COVER UP: A fully clad Stephen Gough said he did put clothes on to keep warm after being released from jail yesterday.
Stephen Gough, 53, left HMP Saughton in Edinburgh completely naked with his rucksack on his back and his belongings in carrier bags.
The rambler has spent most of the last six years imprisoned in solitary confinement for being nude in public places, but declared he would continue to stroll naked whenever he wants.
He set off through the Pentland Hills Regional Park yesterday and said that when he arrived at a town it would be "pot luck" whether he would be arrested again.
Gough, who occasionally puts on clothes when the temperatures drop, said: "I have no route or location in mind but my plans are to head south basically. I'm going to head towards Peebles today. I expect to do around 15 miles a day.
"I have no idea if I'll be arrested again. I'll just have to wait and see what happens.
"I'll be fine in the woods but when I get to a town there could be trouble.
"When I'm not walking and it's cold I do wear my clothes to keep warm. But I'm going to sort out my clothes from the carrier bags and put them in my rucksack and get on my way naked. Hopefully the weather will stay warm."
Gough, of Hampshire, was seen walking unclothed near a children's play park in Dunfermline, Fife, on July 20 and was sentenced to five months in jail at Kirkcaldy Sheriff Court last month – where he appeared naked in the dock.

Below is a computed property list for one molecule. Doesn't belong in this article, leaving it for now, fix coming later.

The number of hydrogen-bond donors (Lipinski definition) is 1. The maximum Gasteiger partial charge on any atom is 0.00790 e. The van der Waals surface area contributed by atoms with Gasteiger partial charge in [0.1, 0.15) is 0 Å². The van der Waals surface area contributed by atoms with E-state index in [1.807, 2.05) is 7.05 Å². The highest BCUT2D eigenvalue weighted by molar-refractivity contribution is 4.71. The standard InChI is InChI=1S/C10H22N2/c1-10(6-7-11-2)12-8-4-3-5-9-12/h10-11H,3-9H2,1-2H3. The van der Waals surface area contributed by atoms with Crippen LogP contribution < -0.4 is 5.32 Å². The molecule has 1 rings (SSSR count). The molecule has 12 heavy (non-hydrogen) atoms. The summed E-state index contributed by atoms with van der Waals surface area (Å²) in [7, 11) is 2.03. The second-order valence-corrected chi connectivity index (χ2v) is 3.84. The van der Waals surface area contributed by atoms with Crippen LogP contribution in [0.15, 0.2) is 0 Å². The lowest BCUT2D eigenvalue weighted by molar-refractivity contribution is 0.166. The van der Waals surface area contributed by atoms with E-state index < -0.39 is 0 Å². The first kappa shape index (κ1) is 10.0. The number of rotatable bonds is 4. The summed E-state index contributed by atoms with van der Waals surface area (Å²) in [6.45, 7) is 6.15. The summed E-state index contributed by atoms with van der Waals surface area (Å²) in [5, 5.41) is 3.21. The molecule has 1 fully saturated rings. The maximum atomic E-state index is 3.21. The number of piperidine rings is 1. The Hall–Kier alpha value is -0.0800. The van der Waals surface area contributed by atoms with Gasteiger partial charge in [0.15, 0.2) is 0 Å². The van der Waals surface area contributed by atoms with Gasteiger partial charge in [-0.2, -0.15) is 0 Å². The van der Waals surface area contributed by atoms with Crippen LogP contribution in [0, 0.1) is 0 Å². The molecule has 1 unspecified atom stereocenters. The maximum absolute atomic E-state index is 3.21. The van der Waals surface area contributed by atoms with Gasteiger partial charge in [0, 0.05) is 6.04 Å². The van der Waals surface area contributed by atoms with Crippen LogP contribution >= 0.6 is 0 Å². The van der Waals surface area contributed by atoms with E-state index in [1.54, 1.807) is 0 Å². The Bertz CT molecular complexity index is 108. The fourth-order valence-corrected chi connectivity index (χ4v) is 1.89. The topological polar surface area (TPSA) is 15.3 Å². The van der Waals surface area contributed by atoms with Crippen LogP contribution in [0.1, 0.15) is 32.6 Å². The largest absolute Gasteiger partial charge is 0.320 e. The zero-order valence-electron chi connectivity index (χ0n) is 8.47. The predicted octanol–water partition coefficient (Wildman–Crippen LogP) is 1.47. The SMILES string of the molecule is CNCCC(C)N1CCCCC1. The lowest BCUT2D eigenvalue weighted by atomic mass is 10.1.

He also said he would not co-operate with social workers given the task of assessing his mental health. Sheriff James Williamson said Gough had behaved with arrogance and self-indulgence after repeatedly being convicted of breach of the peace following complaints about his nakedness.
But the rambler yesterday insisted it was his right to walk naked and said the threat of prison would not deter him from being unclothed in public places.
He said: "I've been in prison so many times during my life – over 20 times, I think, for various things.
"They treated me just the same as always this time round, like any other prison. I was in solitary confinement again.
"But I do this because I want to. I don't know why the police and authorities have such a problem with it. I'm not hurting anybody.
"I want my freedom. But that's the way it works for people who fight for their freedom, they get locked up for it. But I will continue to fight for freedom.
"There are a lot of totalitarian countries out there that people criticise, but in some ways we aren't much different."
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